A molar pregnancy occurs when an abnormal egg or sperm join. We don’t know why a particular woman has a molar pregnancy, but affected women have been shown to have certain things in common. These are called risk factors and they are:
- age – under 18 or older than 35
- being of Asian or Mexican background
- a diet low in carotene (a form of vitamin A)
- a previous molar pregnancy or other gestational trophoblastic tumour (one in 100 women who have had one molar pregnancy will have another).
Registries are set up to monitor and coordinate the follow-up of women who have had a molar pregnancy. The Gestational Trophoblastic Disease (GTD) Registry at the Royal Women’s Hospital is the only registry in Victoria. There is also a registry in Queensland. After you have been diagnosed, it is very important that your doctor registers your details with us so that we can monitor you and take care of you in the best possible way. If you do not wish your details to be registered, please contact the GTD Registry.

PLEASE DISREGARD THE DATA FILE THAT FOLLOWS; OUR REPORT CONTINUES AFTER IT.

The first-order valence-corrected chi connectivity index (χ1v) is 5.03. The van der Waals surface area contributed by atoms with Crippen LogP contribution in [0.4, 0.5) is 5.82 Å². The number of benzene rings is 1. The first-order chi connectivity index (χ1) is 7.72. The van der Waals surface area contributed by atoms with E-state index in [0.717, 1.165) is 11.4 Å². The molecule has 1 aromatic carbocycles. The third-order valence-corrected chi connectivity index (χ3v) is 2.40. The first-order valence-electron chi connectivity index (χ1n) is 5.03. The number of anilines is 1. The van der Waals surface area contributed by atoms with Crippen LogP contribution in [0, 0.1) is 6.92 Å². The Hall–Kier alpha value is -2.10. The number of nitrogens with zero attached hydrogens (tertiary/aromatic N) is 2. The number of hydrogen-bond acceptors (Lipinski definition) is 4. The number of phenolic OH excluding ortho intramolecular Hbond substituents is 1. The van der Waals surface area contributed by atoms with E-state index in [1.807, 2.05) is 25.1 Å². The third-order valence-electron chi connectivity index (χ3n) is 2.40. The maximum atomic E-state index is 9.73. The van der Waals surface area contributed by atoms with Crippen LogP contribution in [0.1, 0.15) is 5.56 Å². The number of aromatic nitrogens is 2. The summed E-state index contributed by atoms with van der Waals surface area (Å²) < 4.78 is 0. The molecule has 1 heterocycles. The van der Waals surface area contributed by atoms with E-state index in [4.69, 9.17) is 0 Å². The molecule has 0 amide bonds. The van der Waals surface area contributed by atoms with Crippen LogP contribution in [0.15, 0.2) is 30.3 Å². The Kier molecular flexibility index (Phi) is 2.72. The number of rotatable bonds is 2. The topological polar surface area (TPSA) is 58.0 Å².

Why do I need to be monitored?
A molar pregnancy is usually harmless and the only treatment required is removal of the molar tissue from the womb. By monitoring the pregnancy hormone hCG we can detect if there are any remaining molar cells in your body. In about ten per cent of cases the remaining molar cells can keep growing and, if left untreated, can bury into the organs around them. This includes the uterus and rarely, via the blood, other distant organs including the lungs, liver or brain. With regular monitoring we can detect if and when you need to have treatment.
How does the testing work?
You will receive bottles and information so that you can do a 24-hour urine collection. Sometimes you may also need to have a blood test to check the hCG hormone level in the blood. In the week following the collection, you will receive a letter from the GTD Registry about the result and next steps in your follow-up.
For how long will I need to provide samples?
- If you are diagnosed with a partial mole, your hCG levels will be monitored until the level becomes normal.
- In case of a complete mole, if your hormone level is normal after two months, follow-up will continue for a further four months with monthly tests.